Plant breeding programmes can be carried out using different methods, depending on the characteristics of the species to be improved, as well as the available human and economic resources. Conventional methods of interspecific crossbreeding and hybridization, or modern techniques such as genetic engineering (biotechnology), are some of the tools commonly used in improvement programmes.

Classical genetic improvement is based on the deliberate crossbreeding (plant-plant) of two individuals of the same species to obtain new pure lines with desirable characteristics.

Without the need for prior knowledge of the genetics of the parental lines and based on phenotypic (visual) characteristics, the resulting lines contain the genes (specific DNA sequences) with information for the most desirable traits that are artificially selected and conserved in the new varieties.

Line A Early variety (dominant gene). Ribbed fruit (recessive gene).

Line B Late variety (recessive gene). Round fruit (dominant gene).

F1 Hybrid Early variety with round fruit.

The F1 hybrid descending from 2 pure lines is perfectly homogeneous.

Classic improvement is largely based on the homologous recombination that occurs during meiosis, a type of genetic recombination that allows the interbreeding of similar paired chromosomes to generate new DNA sequences, which promotes diversity in the resulting lines.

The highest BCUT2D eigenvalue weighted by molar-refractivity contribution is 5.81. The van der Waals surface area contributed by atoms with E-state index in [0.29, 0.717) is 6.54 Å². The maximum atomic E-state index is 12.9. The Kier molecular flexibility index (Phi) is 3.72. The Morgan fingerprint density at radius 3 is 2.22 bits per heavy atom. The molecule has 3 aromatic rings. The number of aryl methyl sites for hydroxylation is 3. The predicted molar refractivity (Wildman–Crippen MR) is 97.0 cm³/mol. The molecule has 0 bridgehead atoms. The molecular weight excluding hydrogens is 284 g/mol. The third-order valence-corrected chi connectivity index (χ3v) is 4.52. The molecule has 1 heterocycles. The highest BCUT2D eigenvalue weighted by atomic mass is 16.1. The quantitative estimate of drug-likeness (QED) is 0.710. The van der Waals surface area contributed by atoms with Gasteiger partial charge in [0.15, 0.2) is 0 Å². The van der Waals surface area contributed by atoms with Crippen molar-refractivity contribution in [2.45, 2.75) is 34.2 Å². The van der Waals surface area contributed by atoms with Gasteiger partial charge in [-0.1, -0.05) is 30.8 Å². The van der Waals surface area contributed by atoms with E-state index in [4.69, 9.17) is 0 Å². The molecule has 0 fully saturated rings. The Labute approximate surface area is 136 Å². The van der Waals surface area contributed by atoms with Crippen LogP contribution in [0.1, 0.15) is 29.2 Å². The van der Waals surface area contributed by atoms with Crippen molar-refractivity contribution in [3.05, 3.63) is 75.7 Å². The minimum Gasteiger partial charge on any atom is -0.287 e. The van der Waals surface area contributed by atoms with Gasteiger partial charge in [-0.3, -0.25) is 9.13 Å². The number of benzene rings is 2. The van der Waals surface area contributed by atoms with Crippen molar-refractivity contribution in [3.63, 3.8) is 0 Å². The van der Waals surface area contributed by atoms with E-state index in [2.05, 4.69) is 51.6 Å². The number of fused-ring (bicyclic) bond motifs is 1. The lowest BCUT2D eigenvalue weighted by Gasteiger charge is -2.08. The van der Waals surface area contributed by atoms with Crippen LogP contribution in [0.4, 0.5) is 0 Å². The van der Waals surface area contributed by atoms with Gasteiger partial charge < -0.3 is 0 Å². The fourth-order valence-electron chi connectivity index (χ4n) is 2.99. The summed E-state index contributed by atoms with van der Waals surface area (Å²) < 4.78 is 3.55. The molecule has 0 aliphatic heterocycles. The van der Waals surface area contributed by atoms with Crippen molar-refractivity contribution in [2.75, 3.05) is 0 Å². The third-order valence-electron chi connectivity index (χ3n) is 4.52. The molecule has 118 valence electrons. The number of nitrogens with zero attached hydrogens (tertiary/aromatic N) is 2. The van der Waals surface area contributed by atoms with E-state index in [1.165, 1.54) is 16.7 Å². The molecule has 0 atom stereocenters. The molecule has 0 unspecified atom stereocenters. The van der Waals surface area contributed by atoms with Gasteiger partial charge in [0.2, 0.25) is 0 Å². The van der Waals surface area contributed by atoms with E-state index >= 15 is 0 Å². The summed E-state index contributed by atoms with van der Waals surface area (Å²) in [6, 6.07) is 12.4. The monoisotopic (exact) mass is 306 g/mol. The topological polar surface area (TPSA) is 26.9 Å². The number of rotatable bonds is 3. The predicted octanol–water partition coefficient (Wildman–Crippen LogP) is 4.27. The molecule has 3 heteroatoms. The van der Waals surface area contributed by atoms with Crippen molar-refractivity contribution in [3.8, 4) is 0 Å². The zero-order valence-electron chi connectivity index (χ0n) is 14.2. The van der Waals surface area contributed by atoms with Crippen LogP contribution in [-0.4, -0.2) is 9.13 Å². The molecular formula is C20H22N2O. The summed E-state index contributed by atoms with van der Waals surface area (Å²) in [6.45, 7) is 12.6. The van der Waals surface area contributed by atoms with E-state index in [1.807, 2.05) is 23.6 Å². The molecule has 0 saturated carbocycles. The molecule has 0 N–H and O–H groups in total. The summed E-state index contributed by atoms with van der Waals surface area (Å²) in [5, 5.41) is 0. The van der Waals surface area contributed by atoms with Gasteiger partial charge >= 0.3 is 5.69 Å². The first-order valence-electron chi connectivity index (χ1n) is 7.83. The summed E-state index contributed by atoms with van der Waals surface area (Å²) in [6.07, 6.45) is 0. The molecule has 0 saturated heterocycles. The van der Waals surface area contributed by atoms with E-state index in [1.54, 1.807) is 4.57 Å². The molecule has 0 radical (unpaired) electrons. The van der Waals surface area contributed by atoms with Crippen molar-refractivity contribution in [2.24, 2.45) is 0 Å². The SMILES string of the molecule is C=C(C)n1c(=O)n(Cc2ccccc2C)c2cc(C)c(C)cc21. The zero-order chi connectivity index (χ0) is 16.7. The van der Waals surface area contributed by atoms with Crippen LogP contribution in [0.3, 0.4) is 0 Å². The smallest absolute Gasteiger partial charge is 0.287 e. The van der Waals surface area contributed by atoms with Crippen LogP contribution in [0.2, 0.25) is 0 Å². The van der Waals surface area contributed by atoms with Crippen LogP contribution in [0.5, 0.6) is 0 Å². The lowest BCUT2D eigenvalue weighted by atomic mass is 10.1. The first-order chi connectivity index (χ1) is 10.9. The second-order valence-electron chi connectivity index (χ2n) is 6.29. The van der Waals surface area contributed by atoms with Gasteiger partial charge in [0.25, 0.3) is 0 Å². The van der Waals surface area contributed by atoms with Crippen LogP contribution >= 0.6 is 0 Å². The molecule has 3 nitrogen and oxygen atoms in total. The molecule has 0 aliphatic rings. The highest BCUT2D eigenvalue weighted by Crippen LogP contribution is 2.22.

Some of the characteristics that breeders have tried to incorporate into cultivated plants over the past 100 years include:

  • Resistance to viruses, fungi, bacteria.
  • Increased quality and quantity of crops.
  • Increased tolerance to environmental phenomena (salinity, extreme temperatures, drought).
  • Increased tolerance to insects.
  • Increased tolerance to herbicides.

Instead of crossing two plants sexually and having the entire DNA chain recombine, what is done is to incorporate one or more genes of the same (cisgenesis) or another species, through different laboratory techniques. In this manner, the desired quality is modified without affecting the rest of the plant’s characteristics. Technology that is increasingly widespread in agriculture worldwide, especially in North and South America and Asia, but with little development in Europe.

Genetic engineering is the manipulation and transfer of DNA from one organism to another in order to create new species, correct genetic defects or manufacture different compounds.

DNA is a fundamental basis of information possessed by all living organisms.

In agriculture, genetic engineering has made it possible to modify the characteristics of large numbers of plants to make them more useful to humans.

The results of genetic engineering applied to agriculture are resistance to herbicides, insects and microbial diseases; increased photosynthetic yield; improvement in the quality of agricultural products, or even the creation of products of commercial interest.

Molecular markers

Molecular markers are biomolecules that can be associated with a genetic trait of an organism, since the presence of the marker necessarily implies that of the gene concerned.

There are two types: biochemical markers (proteins and isoenzymes) and DNA markers, of which there are several classes depending on whether they are based on amplification or hybridisation or both.

Applications of molecular markers

Markers offer the possibility of studying populations of organisms and selecting those of interest to humans. These markers make it possible to improve different species in agriculture.